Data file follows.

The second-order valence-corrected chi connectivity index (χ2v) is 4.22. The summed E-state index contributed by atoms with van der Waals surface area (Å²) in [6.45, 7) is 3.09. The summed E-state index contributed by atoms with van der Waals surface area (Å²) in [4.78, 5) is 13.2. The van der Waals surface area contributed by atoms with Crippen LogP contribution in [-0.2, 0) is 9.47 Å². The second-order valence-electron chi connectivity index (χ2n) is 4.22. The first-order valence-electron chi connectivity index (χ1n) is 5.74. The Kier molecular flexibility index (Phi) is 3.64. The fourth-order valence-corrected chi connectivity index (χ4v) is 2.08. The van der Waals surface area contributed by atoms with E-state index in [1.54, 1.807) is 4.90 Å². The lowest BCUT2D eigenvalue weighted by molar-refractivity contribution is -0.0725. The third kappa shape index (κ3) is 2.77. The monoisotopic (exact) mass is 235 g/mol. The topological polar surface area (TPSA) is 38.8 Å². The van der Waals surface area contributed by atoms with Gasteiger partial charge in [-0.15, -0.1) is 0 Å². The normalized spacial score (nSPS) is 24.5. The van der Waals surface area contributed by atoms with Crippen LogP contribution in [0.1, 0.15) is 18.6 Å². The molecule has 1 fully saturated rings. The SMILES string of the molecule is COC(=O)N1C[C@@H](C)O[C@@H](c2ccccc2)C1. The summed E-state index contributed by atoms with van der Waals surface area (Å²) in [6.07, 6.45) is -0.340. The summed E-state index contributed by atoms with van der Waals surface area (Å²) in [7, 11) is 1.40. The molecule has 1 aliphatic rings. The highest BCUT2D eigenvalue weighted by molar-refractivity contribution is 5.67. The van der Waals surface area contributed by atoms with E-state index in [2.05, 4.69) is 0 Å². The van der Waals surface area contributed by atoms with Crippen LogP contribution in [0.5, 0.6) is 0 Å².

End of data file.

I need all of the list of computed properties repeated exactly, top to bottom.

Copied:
The second-order valence-corrected chi connectivity index (χ2v) is 4.22. The summed E-state index contributed by atoms with van der Waals surface area (Å²) in [6.45, 7) is 3.09. The summed E-state index contributed by atoms with van der Waals surface area (Å²) in [4.78, 5) is 13.2. The van der Waals surface area contributed by atoms with Crippen LogP contribution in [-0.2, 0) is 9.47 Å². The second-order valence-electron chi connectivity index (χ2n) is 4.22. The first-order valence-electron chi connectivity index (χ1n) is 5.74. The Kier molecular flexibility index (Phi) is 3.64. The fourth-order valence-corrected chi connectivity index (χ4v) is 2.08. The van der Waals surface area contributed by atoms with E-state index in [1.54, 1.807) is 4.90 Å². The lowest BCUT2D eigenvalue weighted by molar-refractivity contribution is -0.0725. The third kappa shape index (κ3) is 2.77. The monoisotopic (exact) mass is 235 g/mol. The topological polar surface area (TPSA) is 38.8 Å². The van der Waals surface area contributed by atoms with Gasteiger partial charge in [-0.15, -0.1) is 0 Å². The normalized spacial score (nSPS) is 24.5. The van der Waals surface area contributed by atoms with Crippen LogP contribution in [0.1, 0.15) is 18.6 Å². The molecule has 1 fully saturated rings. The SMILES string of the molecule is COC(=O)N1C[C@@H](C)O[C@@H](c2ccccc2)C1. The summed E-state index contributed by atoms with van der Waals surface area (Å²) in [6.07, 6.45) is -0.340. The summed E-state index contributed by atoms with van der Waals surface area (Å²) in [7, 11) is 1.40. The molecule has 1 aliphatic rings. The highest BCUT2D eigenvalue weighted by molar-refractivity contribution is 5.67. The van der Waals surface area contributed by atoms with E-state index in [2.05, 4.69) is 0 Å². The van der Waals surface area contributed by atoms with Crippen LogP contribution in [0.5, 0.6) is 0 Å².